See it Like a Native

Farmers markets bring fresh local produce to your table


Miami-Dade farmers markets

Brickell / Flatiron Park Green Market (year round)

Fridays & Saturdays, 9 a.m. to 5 p.m.

1001 S. Miami Ave.

Brownsville Farmers Market (Jan. – April)

Wednesdays, 11 a.m. to 2 p.m.

Jesse Trice Community Health Center

5361 NW 22nd Ave.

Coral Gables Farmers Market (Jan. – Mar.)

Saturdays, 8 a.m. to 2 p.m.

In front of City Hall, 405 Biltmore Way

Coconut Grove Organic Farmers Market (year round)

Saturdays, 10 a.m. to 7 p.m.

3300 Grand Ave.

New Coconut Grove Farmers Market (kicks off in November)

Thursdays, 2 to 8 p.m.

Coconut Grove Playhouse parking lot

3500 Main Hwy.

Do ral Farmer's Market (open from October to March)

Sundays, 9 a.m. to 2 p.m.

Parking lot of the Doral Centre

9525 NW 41st St.

Downtown Farmers Market (year round)

Thursdays, 9 a.m. to 2 p.m.

Southeast Financial Center Plaza

200 S. Biscayne Blvd.

Downtown – Government Center Farmers Market (resuming soon)

Tuesdays, 10 a.m. to 4 p.m.

In front of the Government Center Metrorail Station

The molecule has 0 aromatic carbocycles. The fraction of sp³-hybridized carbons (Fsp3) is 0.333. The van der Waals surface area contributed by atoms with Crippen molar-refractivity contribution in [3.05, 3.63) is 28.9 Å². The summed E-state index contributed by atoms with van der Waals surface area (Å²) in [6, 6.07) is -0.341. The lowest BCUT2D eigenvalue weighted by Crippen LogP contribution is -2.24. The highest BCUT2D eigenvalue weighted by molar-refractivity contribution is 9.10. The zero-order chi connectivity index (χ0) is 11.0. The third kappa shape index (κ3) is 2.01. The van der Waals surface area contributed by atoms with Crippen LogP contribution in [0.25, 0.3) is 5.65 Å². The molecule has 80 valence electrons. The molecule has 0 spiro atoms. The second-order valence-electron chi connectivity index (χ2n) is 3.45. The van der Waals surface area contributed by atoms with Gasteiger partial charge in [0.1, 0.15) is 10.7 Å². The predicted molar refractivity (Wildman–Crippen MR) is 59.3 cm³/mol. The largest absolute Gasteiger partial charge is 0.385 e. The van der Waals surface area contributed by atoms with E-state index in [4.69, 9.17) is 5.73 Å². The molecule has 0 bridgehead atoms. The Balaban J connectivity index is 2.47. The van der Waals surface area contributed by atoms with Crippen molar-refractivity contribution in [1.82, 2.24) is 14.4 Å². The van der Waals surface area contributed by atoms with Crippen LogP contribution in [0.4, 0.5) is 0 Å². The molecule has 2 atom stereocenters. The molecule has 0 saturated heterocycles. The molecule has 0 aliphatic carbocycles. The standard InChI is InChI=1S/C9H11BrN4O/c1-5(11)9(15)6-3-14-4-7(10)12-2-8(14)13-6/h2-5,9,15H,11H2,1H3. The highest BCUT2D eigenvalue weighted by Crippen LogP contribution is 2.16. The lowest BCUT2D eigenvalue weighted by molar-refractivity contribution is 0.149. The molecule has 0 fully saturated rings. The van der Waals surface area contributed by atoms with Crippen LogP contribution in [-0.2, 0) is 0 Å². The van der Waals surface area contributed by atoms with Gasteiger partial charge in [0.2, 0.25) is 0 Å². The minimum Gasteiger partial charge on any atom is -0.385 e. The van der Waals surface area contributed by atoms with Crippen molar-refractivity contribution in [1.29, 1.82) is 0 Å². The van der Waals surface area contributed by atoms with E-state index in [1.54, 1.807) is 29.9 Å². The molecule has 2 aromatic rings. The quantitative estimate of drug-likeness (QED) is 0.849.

111 NW First St.

For more information, contact The Market Company at 305-531-0038.

Fairchild Tropical Botanic Garden Farmers Market (kicks off in December)

Saturdays, time TBA

11935 Old Cutler Rd.

For more information, contact The Market Company at 305-531-0038.

FIU - Organic Farmers Market Consortium (year round)

Wednesdays, 12 to 3 p.m.

Behind the Green Library

11200 SW Eighth St.

Key Biscayne Green Market (year round)

Saturdays, 9 a.m. to 2 p.m.

At the Community Church

355 Glenridge Rd.

Lincoln Road Farmers Market (year round)

Sundays, 9 a.m. to 6:30 p.m.

On Lincoln Road, between Meridian and Washington Ave.

Miami Springs Farmers Market (Oct. – Mar.)

Saturdays, 9 a.m. to 2 p.m.

First block of Curtiss Parkway median, from the Circle to Cross St.

Normandy Village Marketplace (year round)

Saturdays, 9 a.m. to 5 p.m.

71st St. at Rue Vendome

North Miami Farmers Market (year round)

Thursdays, 11 a.m. to 5 p.m.